Graviola tea is consumed daily to elevate mood and increase quality of life. Graviola tea taken orally or applied on the skin is also used as an insect repellent.
In Brazil, Indigenous people crush Graviola leaves and blend the oozing oil from the leaves with the Graviola fruit. This preparation is used topically for the alleviation of muscle and joint pain.
Aside from its medicinal use, Graviola fruit is eaten regularly throughout South America as a delicious and refreshing fruit during a hot summer day.
Scientific Studies – Mechanism of Action:
Many of the indigenous applications of Graviola have been substantiated by science, and further exceptional properties have been discovered.
First, the nerve tonic, calming and mood elevating properties of Graviola have been demonstrated through several studies. The calming effect on the whole body has been linked to the ability of Graviola leaf extract to lower blood pressure.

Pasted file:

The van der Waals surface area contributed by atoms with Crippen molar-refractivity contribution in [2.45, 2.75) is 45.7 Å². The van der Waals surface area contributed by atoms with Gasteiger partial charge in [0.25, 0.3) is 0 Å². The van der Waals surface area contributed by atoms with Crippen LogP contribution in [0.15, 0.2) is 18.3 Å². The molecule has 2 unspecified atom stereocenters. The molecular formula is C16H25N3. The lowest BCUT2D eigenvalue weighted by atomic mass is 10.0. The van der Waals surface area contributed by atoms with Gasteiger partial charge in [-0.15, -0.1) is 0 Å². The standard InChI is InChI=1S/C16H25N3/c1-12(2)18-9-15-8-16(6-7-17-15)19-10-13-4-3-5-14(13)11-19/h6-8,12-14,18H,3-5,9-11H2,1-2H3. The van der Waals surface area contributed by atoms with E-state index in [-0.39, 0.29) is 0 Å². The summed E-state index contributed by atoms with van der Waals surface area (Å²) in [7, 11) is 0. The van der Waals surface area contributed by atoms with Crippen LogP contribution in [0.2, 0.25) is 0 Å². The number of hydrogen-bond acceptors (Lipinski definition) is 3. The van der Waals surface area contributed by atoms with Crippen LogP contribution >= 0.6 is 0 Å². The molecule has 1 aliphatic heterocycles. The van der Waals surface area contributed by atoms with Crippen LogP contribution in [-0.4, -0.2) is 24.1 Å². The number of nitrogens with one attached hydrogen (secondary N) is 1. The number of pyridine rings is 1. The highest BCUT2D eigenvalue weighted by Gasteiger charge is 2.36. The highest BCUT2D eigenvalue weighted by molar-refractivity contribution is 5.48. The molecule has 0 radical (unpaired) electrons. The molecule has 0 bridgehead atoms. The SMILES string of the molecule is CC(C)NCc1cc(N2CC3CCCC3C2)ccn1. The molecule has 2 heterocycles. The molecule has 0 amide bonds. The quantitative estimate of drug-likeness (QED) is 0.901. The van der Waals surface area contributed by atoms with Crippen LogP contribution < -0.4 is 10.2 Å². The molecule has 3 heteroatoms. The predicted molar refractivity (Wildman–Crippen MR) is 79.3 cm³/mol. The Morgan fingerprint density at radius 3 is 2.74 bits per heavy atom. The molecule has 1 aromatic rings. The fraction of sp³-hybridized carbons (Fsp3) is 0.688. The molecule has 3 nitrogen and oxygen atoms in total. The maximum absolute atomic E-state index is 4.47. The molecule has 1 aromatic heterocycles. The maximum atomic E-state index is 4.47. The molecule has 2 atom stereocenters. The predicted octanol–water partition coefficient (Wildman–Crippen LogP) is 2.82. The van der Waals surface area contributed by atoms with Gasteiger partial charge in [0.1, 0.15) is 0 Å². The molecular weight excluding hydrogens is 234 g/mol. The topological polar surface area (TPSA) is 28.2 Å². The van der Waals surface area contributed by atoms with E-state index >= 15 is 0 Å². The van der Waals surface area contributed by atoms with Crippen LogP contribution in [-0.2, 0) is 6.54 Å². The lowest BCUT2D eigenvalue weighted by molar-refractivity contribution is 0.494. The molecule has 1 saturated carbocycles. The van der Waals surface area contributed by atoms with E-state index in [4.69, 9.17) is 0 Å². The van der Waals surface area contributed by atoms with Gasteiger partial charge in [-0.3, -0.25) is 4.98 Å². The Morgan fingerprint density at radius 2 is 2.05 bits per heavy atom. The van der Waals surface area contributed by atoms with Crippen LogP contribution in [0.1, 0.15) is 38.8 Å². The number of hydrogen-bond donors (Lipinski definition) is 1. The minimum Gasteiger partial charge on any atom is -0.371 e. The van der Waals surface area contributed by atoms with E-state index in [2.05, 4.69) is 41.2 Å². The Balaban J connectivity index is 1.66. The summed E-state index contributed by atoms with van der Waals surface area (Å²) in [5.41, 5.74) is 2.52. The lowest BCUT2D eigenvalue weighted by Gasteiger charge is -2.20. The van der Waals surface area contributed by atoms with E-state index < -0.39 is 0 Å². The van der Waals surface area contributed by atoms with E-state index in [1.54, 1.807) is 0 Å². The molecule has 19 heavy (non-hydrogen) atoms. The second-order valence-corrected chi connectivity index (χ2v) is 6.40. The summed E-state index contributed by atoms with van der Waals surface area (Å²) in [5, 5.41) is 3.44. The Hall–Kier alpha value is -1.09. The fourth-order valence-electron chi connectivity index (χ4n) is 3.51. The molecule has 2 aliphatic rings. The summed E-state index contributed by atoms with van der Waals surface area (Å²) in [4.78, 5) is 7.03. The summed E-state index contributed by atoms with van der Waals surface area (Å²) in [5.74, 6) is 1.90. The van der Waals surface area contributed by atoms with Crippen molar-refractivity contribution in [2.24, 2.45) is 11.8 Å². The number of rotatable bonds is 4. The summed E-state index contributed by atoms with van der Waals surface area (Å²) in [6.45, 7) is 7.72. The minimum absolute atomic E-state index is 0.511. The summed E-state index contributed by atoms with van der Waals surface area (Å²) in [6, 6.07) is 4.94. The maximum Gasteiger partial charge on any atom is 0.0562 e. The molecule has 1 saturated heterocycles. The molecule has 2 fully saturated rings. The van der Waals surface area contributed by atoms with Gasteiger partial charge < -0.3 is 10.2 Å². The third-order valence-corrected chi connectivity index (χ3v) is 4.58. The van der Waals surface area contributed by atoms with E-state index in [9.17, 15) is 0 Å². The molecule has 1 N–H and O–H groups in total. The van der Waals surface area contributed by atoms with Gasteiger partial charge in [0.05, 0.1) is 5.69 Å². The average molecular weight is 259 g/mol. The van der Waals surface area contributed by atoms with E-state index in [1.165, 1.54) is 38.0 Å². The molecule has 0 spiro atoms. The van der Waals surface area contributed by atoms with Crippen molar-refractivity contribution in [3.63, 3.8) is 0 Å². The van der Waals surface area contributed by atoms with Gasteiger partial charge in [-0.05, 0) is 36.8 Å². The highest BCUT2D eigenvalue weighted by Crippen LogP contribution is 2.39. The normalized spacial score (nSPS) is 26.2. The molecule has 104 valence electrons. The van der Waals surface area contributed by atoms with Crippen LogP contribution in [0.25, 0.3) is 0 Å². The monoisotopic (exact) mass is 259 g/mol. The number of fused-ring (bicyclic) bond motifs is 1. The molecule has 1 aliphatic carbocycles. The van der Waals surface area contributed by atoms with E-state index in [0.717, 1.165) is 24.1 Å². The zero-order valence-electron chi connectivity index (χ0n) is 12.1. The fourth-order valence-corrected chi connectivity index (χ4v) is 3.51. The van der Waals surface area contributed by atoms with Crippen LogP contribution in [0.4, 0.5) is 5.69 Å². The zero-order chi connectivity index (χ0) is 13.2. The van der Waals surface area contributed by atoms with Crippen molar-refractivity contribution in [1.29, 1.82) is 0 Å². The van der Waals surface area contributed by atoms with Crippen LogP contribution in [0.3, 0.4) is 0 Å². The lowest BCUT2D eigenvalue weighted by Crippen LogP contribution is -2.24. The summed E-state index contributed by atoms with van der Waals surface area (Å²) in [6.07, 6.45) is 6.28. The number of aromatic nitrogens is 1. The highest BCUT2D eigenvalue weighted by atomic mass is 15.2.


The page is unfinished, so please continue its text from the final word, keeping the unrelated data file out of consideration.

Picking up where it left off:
In addition, the fruit was shown to contain a serotonin uptake inhibitor. Serotonin is a neurotransmitter involved in the experience of joy. When serotonin is released at the synaptic level, stimulating the post-synaptic neuron, the effect of serotonin is stopped by recapturing serotonin within the pre-synaptic terminal. This process is called “reuptake.” A way of enhancing the “joy system” in the brain and alleviating mood swings is to increase the
concentration of serotonin in the synaptic cleft by blocking the reuptake of serotonin. Compounds that block this process are called “serotonin reuptake inhibitors,” commonly referred to as SRI. Several common medications are SRI. Another way to increase the “serotonin joy system” is to consume compounds that mimic serotonin, acting in the brain like serotonin. An extract from the Graviola fruit was shown to contain three compounds that act like serotonin in the brain.
Another interesting application of Graviola, well known by Indigenous people, is its ability to repel insects. In 1988 a patent was filed describing the insecticidal properties of annonin, a natural compound present in Graviola. Since then, shampoo and skin care products have been